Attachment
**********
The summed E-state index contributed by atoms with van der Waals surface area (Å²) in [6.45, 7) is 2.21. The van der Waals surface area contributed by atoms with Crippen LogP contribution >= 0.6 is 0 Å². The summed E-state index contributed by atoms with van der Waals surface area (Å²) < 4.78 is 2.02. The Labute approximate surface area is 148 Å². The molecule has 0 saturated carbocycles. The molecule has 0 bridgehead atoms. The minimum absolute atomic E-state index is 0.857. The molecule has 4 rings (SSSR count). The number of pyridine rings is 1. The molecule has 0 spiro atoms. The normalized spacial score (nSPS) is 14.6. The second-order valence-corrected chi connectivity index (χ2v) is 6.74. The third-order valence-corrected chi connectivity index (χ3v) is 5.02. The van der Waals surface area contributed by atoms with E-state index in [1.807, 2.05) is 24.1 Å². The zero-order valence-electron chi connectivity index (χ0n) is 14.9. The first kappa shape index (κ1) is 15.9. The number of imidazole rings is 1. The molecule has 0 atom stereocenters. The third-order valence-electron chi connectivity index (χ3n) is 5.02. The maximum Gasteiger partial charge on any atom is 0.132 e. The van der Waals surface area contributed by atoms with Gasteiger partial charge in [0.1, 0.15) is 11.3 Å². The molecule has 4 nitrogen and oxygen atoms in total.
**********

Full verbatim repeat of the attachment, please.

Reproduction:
The summed E-state index contributed by atoms with van der Waals surface area (Å²) in [6.45, 7) is 2.21. The van der Waals surface area contributed by atoms with Crippen LogP contribution >= 0.6 is 0 Å². The summed E-state index contributed by atoms with van der Waals surface area (Å²) < 4.78 is 2.02. The Labute approximate surface area is 148 Å². The molecule has 0 saturated carbocycles. The molecule has 0 bridgehead atoms. The minimum absolute atomic E-state index is 0.857. The molecule has 4 rings (SSSR count). The number of pyridine rings is 1. The molecule has 0 spiro atoms. The normalized spacial score (nSPS) is 14.6. The second-order valence-corrected chi connectivity index (χ2v) is 6.74. The third-order valence-corrected chi connectivity index (χ3v) is 5.02. The van der Waals surface area contributed by atoms with E-state index in [1.807, 2.05) is 24.1 Å². The zero-order valence-electron chi connectivity index (χ0n) is 14.9. The first kappa shape index (κ1) is 15.9. The number of imidazole rings is 1. The molecule has 0 atom stereocenters. The third-order valence-electron chi connectivity index (χ3n) is 5.02. The maximum Gasteiger partial charge on any atom is 0.132 e. The van der Waals surface area contributed by atoms with Gasteiger partial charge in [0.1, 0.15) is 11.3 Å². The molecule has 4 nitrogen and oxygen atoms in total.